How to Beat Bad Ankles
Ankle injuries can impair one's balance long after they heal
By Nick McMaster,  Newser Staff
Posted Jul 8, 2009 1:45 PM CDT
An artist's rendition of the ankle joint.   (Shutterstock)

(Newser) – People who’ve sprained an ankle are likely to sprain it again, writes Gretchen Reynolds for the New York Times, but there may be a "supremely low-tech" fix: balance training. An ankle sprain interferes with the neural receptors in the ligaments that transmit balance information to the brain. Even when the sprain is healed, balance can still remain impaired—increasing the chance of a future injury.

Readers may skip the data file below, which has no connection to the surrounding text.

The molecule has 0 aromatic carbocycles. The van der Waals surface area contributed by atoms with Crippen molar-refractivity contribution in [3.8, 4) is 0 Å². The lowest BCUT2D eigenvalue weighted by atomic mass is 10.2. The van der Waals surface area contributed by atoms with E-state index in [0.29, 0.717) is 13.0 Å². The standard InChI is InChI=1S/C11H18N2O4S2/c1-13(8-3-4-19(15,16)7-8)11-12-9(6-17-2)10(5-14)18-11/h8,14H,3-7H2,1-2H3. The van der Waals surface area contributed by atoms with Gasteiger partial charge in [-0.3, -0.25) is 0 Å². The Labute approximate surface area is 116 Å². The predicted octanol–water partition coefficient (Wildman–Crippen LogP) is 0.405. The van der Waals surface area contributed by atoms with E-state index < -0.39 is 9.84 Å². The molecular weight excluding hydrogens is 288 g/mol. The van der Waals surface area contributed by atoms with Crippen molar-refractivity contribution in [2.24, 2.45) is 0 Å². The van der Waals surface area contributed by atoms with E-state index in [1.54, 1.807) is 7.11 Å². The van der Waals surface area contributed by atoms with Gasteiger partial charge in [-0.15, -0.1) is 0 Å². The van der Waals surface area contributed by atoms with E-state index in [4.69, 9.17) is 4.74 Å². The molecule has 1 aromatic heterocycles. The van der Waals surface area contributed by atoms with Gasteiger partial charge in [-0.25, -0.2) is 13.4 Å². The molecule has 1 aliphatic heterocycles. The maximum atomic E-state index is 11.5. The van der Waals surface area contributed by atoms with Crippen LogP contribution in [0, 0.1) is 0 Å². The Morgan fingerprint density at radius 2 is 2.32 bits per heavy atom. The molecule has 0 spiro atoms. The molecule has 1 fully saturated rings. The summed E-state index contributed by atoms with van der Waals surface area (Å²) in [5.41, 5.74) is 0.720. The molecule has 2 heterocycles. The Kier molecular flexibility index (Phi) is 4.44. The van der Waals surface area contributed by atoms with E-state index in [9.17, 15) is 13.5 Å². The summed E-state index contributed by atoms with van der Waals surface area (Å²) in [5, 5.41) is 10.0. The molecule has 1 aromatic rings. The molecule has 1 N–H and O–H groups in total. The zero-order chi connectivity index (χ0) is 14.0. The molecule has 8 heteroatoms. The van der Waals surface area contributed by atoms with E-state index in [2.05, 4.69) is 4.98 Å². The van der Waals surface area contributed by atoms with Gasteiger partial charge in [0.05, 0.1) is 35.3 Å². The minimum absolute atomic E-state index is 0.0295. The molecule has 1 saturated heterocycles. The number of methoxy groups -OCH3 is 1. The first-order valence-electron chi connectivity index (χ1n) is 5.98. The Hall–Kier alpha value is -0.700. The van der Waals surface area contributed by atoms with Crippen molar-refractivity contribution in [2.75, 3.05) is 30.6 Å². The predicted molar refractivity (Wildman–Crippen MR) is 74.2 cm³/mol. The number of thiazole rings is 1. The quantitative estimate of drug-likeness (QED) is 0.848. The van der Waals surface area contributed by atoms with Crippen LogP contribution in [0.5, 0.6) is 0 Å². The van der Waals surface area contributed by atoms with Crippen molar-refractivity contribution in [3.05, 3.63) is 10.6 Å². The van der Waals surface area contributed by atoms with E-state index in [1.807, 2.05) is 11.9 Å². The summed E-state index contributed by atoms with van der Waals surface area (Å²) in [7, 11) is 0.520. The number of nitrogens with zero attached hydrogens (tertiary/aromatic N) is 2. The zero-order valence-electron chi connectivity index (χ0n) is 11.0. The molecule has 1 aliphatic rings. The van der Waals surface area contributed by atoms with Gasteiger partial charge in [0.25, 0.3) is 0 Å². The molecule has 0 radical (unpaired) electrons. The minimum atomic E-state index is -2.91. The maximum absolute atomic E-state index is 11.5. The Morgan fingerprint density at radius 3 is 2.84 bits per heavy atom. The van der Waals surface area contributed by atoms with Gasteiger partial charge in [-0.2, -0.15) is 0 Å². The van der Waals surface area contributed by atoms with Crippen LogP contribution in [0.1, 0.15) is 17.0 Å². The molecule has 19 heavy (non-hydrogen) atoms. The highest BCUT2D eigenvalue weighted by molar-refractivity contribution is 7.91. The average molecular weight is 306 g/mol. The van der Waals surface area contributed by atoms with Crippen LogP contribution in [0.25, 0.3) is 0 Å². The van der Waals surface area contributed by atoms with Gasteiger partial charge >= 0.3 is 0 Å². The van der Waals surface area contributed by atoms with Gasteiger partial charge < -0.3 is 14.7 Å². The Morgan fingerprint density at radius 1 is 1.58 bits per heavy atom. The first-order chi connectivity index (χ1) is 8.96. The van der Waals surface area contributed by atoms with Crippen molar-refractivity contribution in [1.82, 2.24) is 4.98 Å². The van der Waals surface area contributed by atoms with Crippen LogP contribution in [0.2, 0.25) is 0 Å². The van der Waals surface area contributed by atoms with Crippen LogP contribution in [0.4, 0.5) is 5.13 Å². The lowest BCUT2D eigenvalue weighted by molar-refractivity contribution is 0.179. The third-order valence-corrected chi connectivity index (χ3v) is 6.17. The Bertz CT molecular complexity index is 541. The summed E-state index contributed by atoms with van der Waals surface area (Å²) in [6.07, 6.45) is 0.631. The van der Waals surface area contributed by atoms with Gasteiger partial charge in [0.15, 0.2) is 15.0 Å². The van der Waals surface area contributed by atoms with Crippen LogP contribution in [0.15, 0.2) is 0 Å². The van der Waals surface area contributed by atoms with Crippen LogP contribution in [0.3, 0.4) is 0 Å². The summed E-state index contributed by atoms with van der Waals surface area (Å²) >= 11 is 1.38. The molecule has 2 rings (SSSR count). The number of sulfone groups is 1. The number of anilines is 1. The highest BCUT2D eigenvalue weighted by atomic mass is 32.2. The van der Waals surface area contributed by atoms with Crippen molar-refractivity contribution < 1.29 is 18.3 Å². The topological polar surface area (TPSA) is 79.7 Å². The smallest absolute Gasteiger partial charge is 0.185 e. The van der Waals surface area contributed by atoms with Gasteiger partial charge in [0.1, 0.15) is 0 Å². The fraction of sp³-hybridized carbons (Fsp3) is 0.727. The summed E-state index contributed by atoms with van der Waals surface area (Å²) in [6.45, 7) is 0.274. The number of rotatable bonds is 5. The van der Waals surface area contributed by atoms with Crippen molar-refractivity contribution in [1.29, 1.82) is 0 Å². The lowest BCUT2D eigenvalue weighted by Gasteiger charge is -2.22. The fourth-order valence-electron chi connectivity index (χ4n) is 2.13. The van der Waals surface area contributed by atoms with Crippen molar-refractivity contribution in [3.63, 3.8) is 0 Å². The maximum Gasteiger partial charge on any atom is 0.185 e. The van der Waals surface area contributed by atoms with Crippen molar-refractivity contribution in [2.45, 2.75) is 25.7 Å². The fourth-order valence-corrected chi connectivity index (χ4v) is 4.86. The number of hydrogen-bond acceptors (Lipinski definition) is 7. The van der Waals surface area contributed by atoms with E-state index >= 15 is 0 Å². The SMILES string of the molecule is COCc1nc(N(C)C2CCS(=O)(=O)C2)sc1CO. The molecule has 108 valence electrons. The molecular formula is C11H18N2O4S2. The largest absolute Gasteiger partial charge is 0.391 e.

"If you don’t mind your spouse sniggering," writes Reynolds, you can beat bad ankles at home. It’s not complicated: When your ankle has healed well enough to bear weight, simply try standing on one foot for one minute. If that’s too easy, try crossing your arms closing your eyes, or brushing your teeth while on one foot. One study noted dramatic balance improvement in a month.